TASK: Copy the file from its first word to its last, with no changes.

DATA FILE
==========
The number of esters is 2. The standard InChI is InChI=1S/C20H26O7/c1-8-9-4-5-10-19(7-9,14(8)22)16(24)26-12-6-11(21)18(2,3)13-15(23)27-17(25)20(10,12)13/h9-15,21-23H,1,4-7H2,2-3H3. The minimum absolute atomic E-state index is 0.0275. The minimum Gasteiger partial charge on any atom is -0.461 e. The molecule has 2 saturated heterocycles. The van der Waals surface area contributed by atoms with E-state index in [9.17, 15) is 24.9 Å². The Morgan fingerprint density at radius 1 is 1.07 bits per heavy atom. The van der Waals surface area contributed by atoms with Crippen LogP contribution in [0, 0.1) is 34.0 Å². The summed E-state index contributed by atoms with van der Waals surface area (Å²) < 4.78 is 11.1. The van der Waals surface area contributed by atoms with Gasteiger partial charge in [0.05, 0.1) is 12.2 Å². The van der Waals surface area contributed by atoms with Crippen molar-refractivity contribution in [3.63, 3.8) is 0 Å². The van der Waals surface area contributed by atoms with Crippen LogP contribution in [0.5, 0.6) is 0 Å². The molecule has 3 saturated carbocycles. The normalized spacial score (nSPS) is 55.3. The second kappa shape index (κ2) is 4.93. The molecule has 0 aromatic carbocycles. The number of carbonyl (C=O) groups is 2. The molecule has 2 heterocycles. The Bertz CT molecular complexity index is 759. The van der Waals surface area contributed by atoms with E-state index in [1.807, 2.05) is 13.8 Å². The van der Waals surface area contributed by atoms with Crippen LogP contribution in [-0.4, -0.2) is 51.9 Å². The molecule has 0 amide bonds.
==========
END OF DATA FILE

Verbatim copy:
The number of esters is 2. The standard InChI is InChI=1S/C20H26O7/c1-8-9-4-5-10-19(7-9,14(8)22)16(24)26-12-6-11(21)18(2,3)13-15(23)27-17(25)20(10,12)13/h9-15,21-23H,1,4-7H2,2-3H3. The minimum absolute atomic E-state index is 0.0275. The minimum Gasteiger partial charge on any atom is -0.461 e. The molecule has 2 saturated heterocycles. The van der Waals surface area contributed by atoms with E-state index in [9.17, 15) is 24.9 Å². The Morgan fingerprint density at radius 1 is 1.07 bits per heavy atom. The van der Waals surface area contributed by atoms with Crippen LogP contribution in [0, 0.1) is 34.0 Å². The summed E-state index contributed by atoms with van der Waals surface area (Å²) < 4.78 is 11.1. The van der Waals surface area contributed by atoms with Gasteiger partial charge in [0.05, 0.1) is 12.2 Å². The van der Waals surface area contributed by atoms with Crippen molar-refractivity contribution in [3.63, 3.8) is 0 Å². The van der Waals surface area contributed by atoms with Crippen LogP contribution in [0.5, 0.6) is 0 Å². The molecule has 3 saturated carbocycles. The normalized spacial score (nSPS) is 55.3. The second kappa shape index (κ2) is 4.93. The molecule has 0 aromatic carbocycles. The number of carbonyl (C=O) groups is 2. The molecule has 2 heterocycles. The Bertz CT molecular complexity index is 759. The van der Waals surface area contributed by atoms with E-state index in [1.807, 2.05) is 13.8 Å². The van der Waals surface area contributed by atoms with Crippen LogP contribution in [-0.4, -0.2) is 51.9 Å². The molecule has 0 amide bonds.